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‘Is This The End Of The Central Bank Put’?

It may be time to question your religion.

One day, someone will write a tragicomedy about the BTFD meme and whoever that person is should definitely include something about how the the dip-buyers never fully understood to what they owed their good fortune.

The greatest trick central banks pulled over the last two years is creating the conditions that allowed the CB “put” to run on autopilot. Thanks to years of transparency and telegraphing of the telegraphing (call it “forward guidance squared”), they gradually obviated the need for even verbal intervention during fleeting periods of market turmoil.

After a while, market participants became so accustomed to accommodation that they began to effectively front-run central bank soothsaying and before too long, those same market participants began to front-run their own front-running. “If we know dovish forward guidance is coming, why wait on it to buy the dip?” became “If I know the next guy is not going to wait on dovish forward guidance to buy the dip, then I better buy the dip faster than he buys the dip” became “If I know the next guy is not going to wait on the next guy who is himself not going to wait on dovish forward guidance, then why wait on either of those two guys?” Here’s what that looks like visually:

btfd

(BofAML)

Ultimately, that recursive exercise led to people buying dips before the dips even happened or, in other words, just plain old buying, dip or no dip.

Of course most market participants have either lost track of this or else never fully understood it in the first place, which means that when the dynamic starts to reverse (starting with the people who do understand the importance of the CB “put” not showing up to the party once it becomes clear that no dovish soothsaying is forthcoming), a lot of the “dumb” money like that which poured in last month will be at a loss when it comes to explaining what happened.

As we noted on Monday, E*Trade added 64,581 gross new brokerage accounts in January, the most for a single month since September of 2016:

ETrade

If you think the majority of those people have any conception whatsoever of why it is that stocks got to where they were when that buying was taking place, I’ve got an infrastructure plan complete with a bridge to sell you. Here’s some fun anecdotal evidence from Tuesday:

Over the past two weeks, there hasn’t been much in the way of evidence to support the contention that central banks are as yet prepared to step in here. Additionally, we’re coming into this with a rookie Fed chair.

“While Jay Powell’s credentials are strong, the market has yet to assess his ability to guide policy,” BofAML wrote on Monday, adding that “unlike for Bernanke or Yellen, the market cannot go back to Powell’s academic writings to infer his thinking in a broad range of crucial economic topics.” This uncertainty, the bank suggests, is partially responsible for “risk assets being on a fire sale.”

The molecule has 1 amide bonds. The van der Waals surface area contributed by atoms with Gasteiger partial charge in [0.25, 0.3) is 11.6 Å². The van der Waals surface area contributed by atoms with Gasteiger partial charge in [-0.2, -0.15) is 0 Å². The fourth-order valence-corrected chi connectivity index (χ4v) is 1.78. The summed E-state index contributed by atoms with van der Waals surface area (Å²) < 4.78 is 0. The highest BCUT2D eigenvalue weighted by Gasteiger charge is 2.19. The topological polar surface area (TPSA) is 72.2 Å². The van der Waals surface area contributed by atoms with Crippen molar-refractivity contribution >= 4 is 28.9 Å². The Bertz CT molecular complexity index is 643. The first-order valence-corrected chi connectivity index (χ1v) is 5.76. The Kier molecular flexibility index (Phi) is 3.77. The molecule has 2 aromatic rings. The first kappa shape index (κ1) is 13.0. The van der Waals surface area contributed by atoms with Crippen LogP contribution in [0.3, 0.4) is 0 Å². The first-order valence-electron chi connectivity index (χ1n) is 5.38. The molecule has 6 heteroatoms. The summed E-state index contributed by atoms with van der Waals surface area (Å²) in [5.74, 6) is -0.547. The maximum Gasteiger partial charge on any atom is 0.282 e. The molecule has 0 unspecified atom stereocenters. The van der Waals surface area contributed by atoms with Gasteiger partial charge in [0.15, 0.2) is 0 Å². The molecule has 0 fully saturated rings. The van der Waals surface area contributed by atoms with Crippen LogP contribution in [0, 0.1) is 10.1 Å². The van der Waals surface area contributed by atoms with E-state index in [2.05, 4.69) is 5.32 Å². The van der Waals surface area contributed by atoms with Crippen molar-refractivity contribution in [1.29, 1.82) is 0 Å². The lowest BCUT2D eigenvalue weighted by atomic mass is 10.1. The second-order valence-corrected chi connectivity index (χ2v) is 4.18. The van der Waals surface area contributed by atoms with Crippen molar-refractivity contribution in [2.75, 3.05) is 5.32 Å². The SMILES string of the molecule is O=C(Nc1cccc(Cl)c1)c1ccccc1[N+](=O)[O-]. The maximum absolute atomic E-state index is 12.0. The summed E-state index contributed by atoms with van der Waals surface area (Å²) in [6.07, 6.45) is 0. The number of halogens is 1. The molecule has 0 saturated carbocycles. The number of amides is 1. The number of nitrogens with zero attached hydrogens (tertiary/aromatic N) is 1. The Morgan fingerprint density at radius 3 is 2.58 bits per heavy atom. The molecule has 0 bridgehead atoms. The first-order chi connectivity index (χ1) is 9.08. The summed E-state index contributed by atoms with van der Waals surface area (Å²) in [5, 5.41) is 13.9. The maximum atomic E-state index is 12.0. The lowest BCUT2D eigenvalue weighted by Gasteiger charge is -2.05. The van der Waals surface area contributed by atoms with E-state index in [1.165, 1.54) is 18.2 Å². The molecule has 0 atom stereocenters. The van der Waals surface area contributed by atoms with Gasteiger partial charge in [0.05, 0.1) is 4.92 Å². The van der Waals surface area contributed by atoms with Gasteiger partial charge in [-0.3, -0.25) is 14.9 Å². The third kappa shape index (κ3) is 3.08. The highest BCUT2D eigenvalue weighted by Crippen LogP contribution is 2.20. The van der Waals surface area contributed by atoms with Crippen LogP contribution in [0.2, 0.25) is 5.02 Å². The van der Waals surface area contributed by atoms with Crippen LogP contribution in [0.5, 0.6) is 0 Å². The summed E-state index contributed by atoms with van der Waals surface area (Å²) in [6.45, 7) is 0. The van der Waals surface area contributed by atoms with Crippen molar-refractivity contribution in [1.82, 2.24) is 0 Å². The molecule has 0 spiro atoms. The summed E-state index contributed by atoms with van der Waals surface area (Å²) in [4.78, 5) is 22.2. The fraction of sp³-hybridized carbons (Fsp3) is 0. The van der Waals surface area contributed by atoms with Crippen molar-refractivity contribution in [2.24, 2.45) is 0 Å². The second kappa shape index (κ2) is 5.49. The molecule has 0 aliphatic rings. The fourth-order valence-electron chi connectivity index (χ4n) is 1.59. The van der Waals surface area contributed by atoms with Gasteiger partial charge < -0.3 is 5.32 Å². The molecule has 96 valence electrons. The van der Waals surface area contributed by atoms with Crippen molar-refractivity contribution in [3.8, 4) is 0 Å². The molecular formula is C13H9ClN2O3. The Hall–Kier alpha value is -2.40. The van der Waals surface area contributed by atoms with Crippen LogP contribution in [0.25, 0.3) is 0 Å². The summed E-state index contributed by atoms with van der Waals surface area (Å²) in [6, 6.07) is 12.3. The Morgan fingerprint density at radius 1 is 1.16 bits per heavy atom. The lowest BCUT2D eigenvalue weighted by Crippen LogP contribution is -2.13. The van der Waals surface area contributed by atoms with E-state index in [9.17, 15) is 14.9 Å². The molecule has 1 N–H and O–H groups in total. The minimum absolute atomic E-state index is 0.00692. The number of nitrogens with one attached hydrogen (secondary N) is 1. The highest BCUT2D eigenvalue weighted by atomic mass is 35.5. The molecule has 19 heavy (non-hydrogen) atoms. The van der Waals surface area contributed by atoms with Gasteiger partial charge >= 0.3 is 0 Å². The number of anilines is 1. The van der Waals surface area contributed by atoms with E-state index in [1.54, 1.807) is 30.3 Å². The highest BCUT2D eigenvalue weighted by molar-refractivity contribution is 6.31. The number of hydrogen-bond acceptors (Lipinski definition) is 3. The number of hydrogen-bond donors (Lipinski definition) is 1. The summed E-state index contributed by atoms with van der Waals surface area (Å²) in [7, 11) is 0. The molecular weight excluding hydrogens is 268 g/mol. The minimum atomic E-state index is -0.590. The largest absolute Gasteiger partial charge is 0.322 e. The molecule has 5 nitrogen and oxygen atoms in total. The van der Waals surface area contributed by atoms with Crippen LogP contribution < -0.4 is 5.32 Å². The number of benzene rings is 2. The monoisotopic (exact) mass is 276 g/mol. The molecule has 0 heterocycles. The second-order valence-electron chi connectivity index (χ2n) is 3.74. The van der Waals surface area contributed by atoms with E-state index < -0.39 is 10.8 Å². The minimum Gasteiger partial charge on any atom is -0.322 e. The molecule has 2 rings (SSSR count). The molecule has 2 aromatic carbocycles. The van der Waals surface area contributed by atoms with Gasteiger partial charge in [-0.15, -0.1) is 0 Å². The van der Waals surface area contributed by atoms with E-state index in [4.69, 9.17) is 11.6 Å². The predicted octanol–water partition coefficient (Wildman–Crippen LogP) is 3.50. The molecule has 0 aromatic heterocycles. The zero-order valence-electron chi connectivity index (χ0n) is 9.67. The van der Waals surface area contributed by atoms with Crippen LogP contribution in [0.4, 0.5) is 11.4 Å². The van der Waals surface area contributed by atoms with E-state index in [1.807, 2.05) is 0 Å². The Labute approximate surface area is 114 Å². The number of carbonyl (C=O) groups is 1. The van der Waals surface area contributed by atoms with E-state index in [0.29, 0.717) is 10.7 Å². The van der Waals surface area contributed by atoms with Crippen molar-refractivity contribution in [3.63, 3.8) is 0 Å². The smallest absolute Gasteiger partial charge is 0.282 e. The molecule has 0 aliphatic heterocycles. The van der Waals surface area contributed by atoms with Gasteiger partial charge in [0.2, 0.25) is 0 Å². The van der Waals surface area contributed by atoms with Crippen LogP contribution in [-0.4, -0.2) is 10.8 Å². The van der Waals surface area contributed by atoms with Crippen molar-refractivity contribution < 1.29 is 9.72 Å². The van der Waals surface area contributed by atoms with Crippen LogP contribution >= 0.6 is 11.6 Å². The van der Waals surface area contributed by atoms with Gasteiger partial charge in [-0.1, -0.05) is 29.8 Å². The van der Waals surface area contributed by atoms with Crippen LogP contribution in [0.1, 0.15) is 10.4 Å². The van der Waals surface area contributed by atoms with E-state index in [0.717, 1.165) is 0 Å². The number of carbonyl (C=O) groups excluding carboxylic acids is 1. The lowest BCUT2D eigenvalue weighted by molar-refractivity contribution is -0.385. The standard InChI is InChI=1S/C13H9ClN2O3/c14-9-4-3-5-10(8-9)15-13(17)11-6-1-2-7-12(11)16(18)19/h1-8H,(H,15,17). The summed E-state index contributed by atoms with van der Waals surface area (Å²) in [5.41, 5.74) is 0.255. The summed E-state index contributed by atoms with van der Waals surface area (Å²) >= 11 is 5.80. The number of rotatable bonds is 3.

Kuroda looks like he’s going to get another term and all else equal, that should be a boon for risk assets – on Tuesday, a Japanese lawmaker effectively put up the Pan signal, asking the BoJ’s jovial head about recent market events. His response:

But so far, news of Kuroda’s impending reappointment hasn’t been enough to put the brakes on a yen rally which has pushed USDJPY to its lowest since the U.S. election, after falling below 108 for the first time since September on Tuesday:

USDJPY

To be sure, any further turmoil in global markets would put the central bank “put” (and implicitly, the viability of the BTFD regime) to one of its most daunting tests since the crisis. Not having, as Bernanke would put it, “the courage to act”, would risk sitting idly by as conditions deteriorate. But “acting” (whatever that might mean) would delay the process by which policymakers rebuild their ammo ahead of the next downturn. The last thing they want is to be still stuck in NIRP/ZIRP and saddled with enormous balance sheets when the shit hits the fan in earnest because then what do you do?

In any event, Goldman is out with yet another postmortem on the past two weeks and the title speaks for itself:

end

“Recent central bank comments suggest the ‘central bank put’ currently may be more out of the money than markets previously thought as the macro backdrop is strong and financial conditions remain easy,” Goldman writes.

You’re reminded that last Friday, the bank’s co-head of global equities trading Brian Levine said this in a letter to large clients: “… longer-term, I do believe this is a genuine regime change, one where you sell-the-rallies rather than buy-the-dips.”

“Central bank officials so far view [these] events as a healthy correction,” UBS wrote late last week, adding that “equities will have to suffer much larger losses over an extended period before there is any concern.”

Connect the dots.

BTFD is only a viable “strategy” if the central bank “put” remains in place or, more colloquially, if the punch bowl is still spiked…

[Disclaimer: for illustrative purposes only. The following visual is not meant to conjure images of Kuroda in drag pouring rum into an actual punch bowl]

punch

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